Basics Of Bait Tank Aeration

To understand what is really needed for proper aeration, think about your own oxygen needs If you were in a large airtight room you would be able to breathe for several hours before using up all the oxygen. If you were in an airtight closet, the oxygen would be used up a lot quicker. If you put a bag over your head the oxygen in our lungs would be used very quickly. Without adding oxygen you would suffocate. In any case you could breath indefinitely, if you had a source of outside air or oxygen.
Aerators are that outside source of oxygen for contained water.
Aerators increase the area of contact between air and water increasing  Dissolve Oxygen in the Water.

Same principle with fish:
If we put a fish in a sealed gallon jar it would not survive for long before using up all the oxygen. If we enclosed the same fish in a 50 gal tank  the oxygen would be used up slower. Without additional oxygen in either case the fish would eventually die. It would not matter about the size of the tank. If an aerator can provide enough oxygen in the water for the fish to breathe, it doesn't matter how much water surrounds the fish.

Size And Amount Of Air Bubbles

Whenever air bubbles are in contact with water, through natural or artificial means, a transfer of oxygen from the air bubbles to the water takes place until the water becomes saturated. Watch the air bubbles produced by your aerator. If they large and quickly rise to the surface they provide little aeration or oxygen transfer.

The smaller the air bubble produced the better the oxygen transfer. Smaller bubbles provide more surface area for oxygen absorption and float to the surface slower. You can obtain 10 times the oxygen absorption efficiency simply by reducing bubble size from 1/8" bubbles to 3/10".  Air bubbles as they float up through water have the ability to put oxygen into the water and also absorb CO2. When bubbles pop to the surface CO2 is released into the atmosphere. The smaller the bubble, the longer it remains in contact with the water to exchange oxygen and absorb CO2. The process of oxygen moving from an area with a high oxygen concentration to an area with a low oxygen concentration is known as diffusion and there are two basic types of Diffused Aeration Systems.

Water Temperatures

The warmer the water, the less oxygen it will hold.
Fish will deplete the oxygen quicker as the water warms up.

Oxygen Saturation Graph

The proper dissolved oxygen content must be present for fish to survive it is more important than water temperature. Use a thermometer to keep track of water temperature. Never change water temperatures over ten degrees when exchanging shad into different tanks, 5 degrees is preferred

Oxygen in Water

Oxygen in water is known as dissolved oxygen or DO. Oxygen is constantly entering and leaving water, but there is a certain amount of oxygen in water at all times.  This is because water has a natural attraction to oxygen.  When oxygen comes in contact with the surface of water, the oxygen enters the water, becoming dissolved oxygen.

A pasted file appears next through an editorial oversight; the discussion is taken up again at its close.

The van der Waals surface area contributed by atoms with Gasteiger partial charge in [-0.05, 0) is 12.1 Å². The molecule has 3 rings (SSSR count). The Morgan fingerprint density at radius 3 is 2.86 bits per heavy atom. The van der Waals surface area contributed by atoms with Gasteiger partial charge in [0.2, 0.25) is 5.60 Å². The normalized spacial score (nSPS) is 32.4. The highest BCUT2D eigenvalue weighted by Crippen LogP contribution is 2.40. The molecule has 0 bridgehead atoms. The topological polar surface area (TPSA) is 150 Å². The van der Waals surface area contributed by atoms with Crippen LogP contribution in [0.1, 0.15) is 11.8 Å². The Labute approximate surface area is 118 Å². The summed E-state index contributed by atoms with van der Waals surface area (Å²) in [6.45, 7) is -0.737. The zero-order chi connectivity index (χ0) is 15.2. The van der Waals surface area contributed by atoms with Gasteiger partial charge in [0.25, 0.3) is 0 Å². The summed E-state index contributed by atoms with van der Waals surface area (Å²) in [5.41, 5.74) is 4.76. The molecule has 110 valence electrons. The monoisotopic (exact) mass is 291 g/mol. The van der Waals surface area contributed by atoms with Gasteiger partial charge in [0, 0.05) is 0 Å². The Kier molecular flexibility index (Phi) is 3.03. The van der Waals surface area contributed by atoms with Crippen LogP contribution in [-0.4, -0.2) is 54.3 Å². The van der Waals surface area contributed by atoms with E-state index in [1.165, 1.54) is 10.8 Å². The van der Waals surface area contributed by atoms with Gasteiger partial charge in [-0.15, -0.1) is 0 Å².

The amount of attraction between oxygen and water depends on the amount of oxygen already in the water.  If there is very little oxygen in water, then the water is very attractive to oxygen.
But when water has a high concentration of DO, then the water is saturated, meaning that the water contains as much oxygen as it can hold.

Fish take in oxygen from the water through their gills.  Fish with large gills compared to their body size are have a large surface area to mass ratio,  these fish can take up enough oxygen to survive even in water with a low oxygen content. 

A fish's metabolism also helps determine the amount of oxygen which a fish needs to survive.  Fish with a high metabolism are fast moving but also require a great deal of oxygen to survive.  Fish with a slow metabolism are more sluggish and require less oxygen.

Carp and trout are examples of the two extremes of fish oxygen requirements.  Trout have a small gill area and a high metabolism, so they like moving, cooler waters where the oxygen levels are high.  Carp, in contrast, have a small gill area and a slower metabolism, so they can withstand low levels of oxygen and live in small lakes and ponds.  

Water's attractiveness to oxygen also depends on the concentration of oxygen in the air coming in contact with the water. The higher the concentration of oxygen in the air, the greater the attraction of the oxygen to the water.  

You can think of an oxygen molecule as a person who likes to live far away from other people. If this person is looking for a place to live, they will move into the area with the lowest population.  Oxygen molecules do the same thing. If the air is crowded with oxygen but the water is not, the oxygen will move into the water.  If the water is crowded with oxygen but the air is not, then the oxygen will move into the air. The greater the difference between the oxygen concentration in the air and the dissolved oxygen concentration in the water, the faster the oxygen will move into the water.
So if there is very little oxygen in the water, oxygen will dissolve into the water very quickly.

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